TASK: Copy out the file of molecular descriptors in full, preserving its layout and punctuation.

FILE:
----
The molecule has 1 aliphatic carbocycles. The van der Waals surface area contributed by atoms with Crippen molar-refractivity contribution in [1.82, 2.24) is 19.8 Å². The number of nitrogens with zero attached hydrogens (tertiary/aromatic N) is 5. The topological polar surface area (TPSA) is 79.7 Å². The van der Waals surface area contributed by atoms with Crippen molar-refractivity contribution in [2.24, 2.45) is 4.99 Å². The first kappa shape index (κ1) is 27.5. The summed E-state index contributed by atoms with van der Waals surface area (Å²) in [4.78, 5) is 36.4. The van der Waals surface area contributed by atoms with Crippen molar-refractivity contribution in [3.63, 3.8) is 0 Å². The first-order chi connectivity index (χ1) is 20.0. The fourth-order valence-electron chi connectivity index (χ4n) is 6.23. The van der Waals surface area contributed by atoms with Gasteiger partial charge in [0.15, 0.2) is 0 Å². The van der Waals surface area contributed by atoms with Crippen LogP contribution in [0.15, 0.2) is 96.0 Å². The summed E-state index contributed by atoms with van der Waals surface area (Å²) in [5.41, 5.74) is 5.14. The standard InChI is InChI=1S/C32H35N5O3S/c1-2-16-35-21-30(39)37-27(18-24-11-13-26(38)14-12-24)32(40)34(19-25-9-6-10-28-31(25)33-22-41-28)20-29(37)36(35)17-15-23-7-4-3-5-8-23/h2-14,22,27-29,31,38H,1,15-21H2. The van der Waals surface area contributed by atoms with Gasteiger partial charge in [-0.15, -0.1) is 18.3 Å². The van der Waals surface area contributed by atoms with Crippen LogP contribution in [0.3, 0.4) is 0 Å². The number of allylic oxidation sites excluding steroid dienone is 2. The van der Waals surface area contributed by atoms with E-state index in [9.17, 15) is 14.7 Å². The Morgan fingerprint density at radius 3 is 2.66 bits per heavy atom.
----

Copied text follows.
The molecule has 1 aliphatic carbocycles. The van der Waals surface area contributed by atoms with Crippen molar-refractivity contribution in [1.82, 2.24) is 19.8 Å². The number of nitrogens with zero attached hydrogens (tertiary/aromatic N) is 5. The topological polar surface area (TPSA) is 79.7 Å². The van der Waals surface area contributed by atoms with Crippen molar-refractivity contribution in [2.24, 2.45) is 4.99 Å². The first kappa shape index (κ1) is 27.5. The summed E-state index contributed by atoms with van der Waals surface area (Å²) in [4.78, 5) is 36.4. The van der Waals surface area contributed by atoms with Crippen molar-refractivity contribution in [3.63, 3.8) is 0 Å². The first-order chi connectivity index (χ1) is 20.0. The fourth-order valence-electron chi connectivity index (χ4n) is 6.23. The van der Waals surface area contributed by atoms with Gasteiger partial charge in [0.15, 0.2) is 0 Å². The van der Waals surface area contributed by atoms with Crippen LogP contribution in [0.15, 0.2) is 96.0 Å². The summed E-state index contributed by atoms with van der Waals surface area (Å²) in [5.41, 5.74) is 5.14. The standard InChI is InChI=1S/C32H35N5O3S/c1-2-16-35-21-30(39)37-27(18-24-11-13-26(38)14-12-24)32(40)34(19-25-9-6-10-28-31(25)33-22-41-28)20-29(37)36(35)17-15-23-7-4-3-5-8-23/h2-14,22,27-29,31,38H,1,15-21H2. The van der Waals surface area contributed by atoms with Gasteiger partial charge in [-0.15, -0.1) is 18.3 Å². The van der Waals surface area contributed by atoms with Crippen LogP contribution in [0.3, 0.4) is 0 Å². The number of allylic oxidation sites excluding steroid dienone is 2. The van der Waals surface area contributed by atoms with E-state index in [9.17, 15) is 14.7 Å². The Morgan fingerprint density at radius 3 is 2.66 bits per heavy atom.